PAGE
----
A colleague of mine wonderfully extended the cloud-travel analogy; In a car, a person in either the driver or passenger seat has a great deal of say about each trip that is made. For example, they can check the maintenance, tire pressure, and determine the physical and mental state of the driver, route and fuel status. If they feel the risk is too high with any of these metrics, they make an easy choice not to make the drive.
There is a much higher degree of blind trust placed on the airline industry. For example, passengers have no idea of the maintenance status of the aircraft, ability of the crew to safely operate the aircraft or if the plane is fueled properly. People are willing to climb aboard most any airline without questioning any of the many safety factors. Even when comparing one carrier against another, overall it is almost axiomatic that airline travel is safer than it is by car even though there is no control left to passengers about any of the specifics.
It is not that all air travel is categorically safer than travel by road. Indeed, catastrophic, serial failures by airlines are often tracked and reported on in the press, helping to guide consumers in their travel choices. It is partially through the transparency of records that airline safety records have continued to improve.
As the events subsequent to 9/11 proved, people make emotional risk decisions based on feelings and emotions, and not on data. There was an increase in automobile accidents and fatalities after the 9/11 attacks that has been attributed to 9/11 and the fear of flying. In fact, the increase was greater than the unfortunate number of people killed in the 9/11 attacks in New York and Washington DC.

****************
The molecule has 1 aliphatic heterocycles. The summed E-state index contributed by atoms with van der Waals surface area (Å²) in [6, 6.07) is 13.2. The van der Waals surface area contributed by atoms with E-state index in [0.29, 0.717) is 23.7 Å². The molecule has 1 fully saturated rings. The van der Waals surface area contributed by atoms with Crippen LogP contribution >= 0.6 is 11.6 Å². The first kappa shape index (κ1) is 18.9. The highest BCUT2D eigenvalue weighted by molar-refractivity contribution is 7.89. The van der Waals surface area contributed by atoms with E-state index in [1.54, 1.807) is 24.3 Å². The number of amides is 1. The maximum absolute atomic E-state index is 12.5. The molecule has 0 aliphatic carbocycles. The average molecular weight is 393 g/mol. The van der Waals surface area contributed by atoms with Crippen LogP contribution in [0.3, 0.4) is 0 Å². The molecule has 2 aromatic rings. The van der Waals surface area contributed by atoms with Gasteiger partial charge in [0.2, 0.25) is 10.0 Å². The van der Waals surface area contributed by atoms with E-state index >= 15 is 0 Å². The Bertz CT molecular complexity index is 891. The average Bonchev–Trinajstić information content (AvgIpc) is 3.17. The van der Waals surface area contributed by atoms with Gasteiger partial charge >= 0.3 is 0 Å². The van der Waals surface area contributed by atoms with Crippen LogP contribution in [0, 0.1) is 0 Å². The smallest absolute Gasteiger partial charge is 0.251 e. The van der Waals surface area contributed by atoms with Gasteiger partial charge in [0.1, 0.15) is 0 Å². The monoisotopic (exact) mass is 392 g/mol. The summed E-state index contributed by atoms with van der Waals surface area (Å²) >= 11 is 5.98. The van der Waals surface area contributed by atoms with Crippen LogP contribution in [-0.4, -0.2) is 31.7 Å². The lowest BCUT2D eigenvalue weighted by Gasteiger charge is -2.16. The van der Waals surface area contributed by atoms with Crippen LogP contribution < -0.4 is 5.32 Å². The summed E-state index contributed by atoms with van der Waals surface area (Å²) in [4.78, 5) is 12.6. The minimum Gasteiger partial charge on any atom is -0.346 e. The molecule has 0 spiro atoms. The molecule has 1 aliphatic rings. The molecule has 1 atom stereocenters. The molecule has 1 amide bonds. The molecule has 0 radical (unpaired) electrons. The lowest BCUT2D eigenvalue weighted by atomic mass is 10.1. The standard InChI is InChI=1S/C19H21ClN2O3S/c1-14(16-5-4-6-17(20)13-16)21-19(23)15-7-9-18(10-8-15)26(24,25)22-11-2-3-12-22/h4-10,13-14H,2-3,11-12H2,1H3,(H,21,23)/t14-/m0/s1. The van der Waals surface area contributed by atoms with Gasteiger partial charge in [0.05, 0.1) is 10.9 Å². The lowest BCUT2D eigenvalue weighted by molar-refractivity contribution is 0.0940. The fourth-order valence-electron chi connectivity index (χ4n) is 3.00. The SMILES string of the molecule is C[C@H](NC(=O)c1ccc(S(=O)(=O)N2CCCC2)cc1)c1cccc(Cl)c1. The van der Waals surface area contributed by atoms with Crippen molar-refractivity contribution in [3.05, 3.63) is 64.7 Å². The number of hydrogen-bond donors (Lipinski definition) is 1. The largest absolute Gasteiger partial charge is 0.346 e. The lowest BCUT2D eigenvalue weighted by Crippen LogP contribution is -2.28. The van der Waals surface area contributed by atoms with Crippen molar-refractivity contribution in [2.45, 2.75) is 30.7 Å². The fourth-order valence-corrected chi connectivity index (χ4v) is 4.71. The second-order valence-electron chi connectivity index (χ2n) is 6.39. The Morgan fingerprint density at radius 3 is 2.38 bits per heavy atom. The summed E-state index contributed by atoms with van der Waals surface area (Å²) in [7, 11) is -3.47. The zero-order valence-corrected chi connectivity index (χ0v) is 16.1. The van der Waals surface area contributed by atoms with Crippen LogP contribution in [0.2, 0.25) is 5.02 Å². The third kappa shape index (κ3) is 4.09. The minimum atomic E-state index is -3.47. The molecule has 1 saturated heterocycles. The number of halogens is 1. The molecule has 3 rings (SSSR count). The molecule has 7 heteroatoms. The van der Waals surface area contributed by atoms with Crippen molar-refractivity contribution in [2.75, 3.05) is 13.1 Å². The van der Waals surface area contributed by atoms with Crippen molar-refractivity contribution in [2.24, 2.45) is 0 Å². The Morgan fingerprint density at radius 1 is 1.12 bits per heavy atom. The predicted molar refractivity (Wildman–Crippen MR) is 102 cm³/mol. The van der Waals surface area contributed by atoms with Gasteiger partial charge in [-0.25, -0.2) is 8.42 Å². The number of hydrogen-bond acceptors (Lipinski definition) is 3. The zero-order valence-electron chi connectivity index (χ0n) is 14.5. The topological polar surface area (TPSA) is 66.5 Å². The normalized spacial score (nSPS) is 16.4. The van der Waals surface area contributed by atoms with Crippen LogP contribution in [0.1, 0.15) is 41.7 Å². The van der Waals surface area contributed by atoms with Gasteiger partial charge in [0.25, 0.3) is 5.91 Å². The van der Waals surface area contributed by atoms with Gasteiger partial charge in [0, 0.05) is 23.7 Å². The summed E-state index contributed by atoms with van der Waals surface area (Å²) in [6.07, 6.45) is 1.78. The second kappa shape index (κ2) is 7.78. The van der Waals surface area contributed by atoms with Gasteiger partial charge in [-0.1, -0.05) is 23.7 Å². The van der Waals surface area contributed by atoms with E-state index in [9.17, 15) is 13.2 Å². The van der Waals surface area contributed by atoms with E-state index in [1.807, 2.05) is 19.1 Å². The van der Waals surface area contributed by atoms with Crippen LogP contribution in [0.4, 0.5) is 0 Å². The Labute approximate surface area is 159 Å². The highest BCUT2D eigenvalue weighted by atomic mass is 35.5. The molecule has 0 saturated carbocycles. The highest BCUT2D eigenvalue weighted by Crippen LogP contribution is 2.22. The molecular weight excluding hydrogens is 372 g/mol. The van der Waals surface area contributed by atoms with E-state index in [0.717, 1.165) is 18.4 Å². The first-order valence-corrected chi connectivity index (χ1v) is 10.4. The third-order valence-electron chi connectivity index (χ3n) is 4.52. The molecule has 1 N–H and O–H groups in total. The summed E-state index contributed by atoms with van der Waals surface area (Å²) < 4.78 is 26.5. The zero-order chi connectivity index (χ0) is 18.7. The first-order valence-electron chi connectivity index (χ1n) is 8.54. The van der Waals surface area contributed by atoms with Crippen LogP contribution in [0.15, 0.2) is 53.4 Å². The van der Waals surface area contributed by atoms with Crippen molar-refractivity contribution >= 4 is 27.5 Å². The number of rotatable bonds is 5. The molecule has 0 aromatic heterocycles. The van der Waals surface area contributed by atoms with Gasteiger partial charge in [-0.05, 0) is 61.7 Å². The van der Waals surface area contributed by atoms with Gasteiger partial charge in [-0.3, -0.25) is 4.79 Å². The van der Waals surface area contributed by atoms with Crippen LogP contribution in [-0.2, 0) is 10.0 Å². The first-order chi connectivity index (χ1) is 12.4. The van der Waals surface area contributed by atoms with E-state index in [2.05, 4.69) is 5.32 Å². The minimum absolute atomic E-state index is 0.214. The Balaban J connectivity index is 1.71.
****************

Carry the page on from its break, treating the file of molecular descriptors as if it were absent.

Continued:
Two questions for you: Have you ever refused to take a trip in a car because you felt the driver was too incapacitated to drive? Many will answer yes. What about an airplane? I’ll bet of the people reading this blog, almost no one has considered checking the pilots, flight crew, or aircraft for safety – you trust the airlines and you are comfortable with the risk level. The cloud industry should ask: Are we transparent enough to provide organizations interested in considering cloud services similar trust and risk levels for data as the airline industry does with people’s lives?
Modern Service Management
The next question, and a source of a lot of discussion in the industry, is “What happens to ITSM when clouds roll in?” At Microsoft we have been evolving an internal term called “Modern Service Management” which incorporates what you may find in traditional ITSM, but also evolved, amended and eliminated practices, principles and thinking from traditional Data Center centric ITSM thinking. Modern Service Management isn’t a new framework, architecture or class, nor anything to be licensed and proprietary from Microsoft. It’s simply a perspective from the inclusion of our own experiences with ITSM, Cloud Scale Services, DevOps as well as other industry efforts such as IT4IT.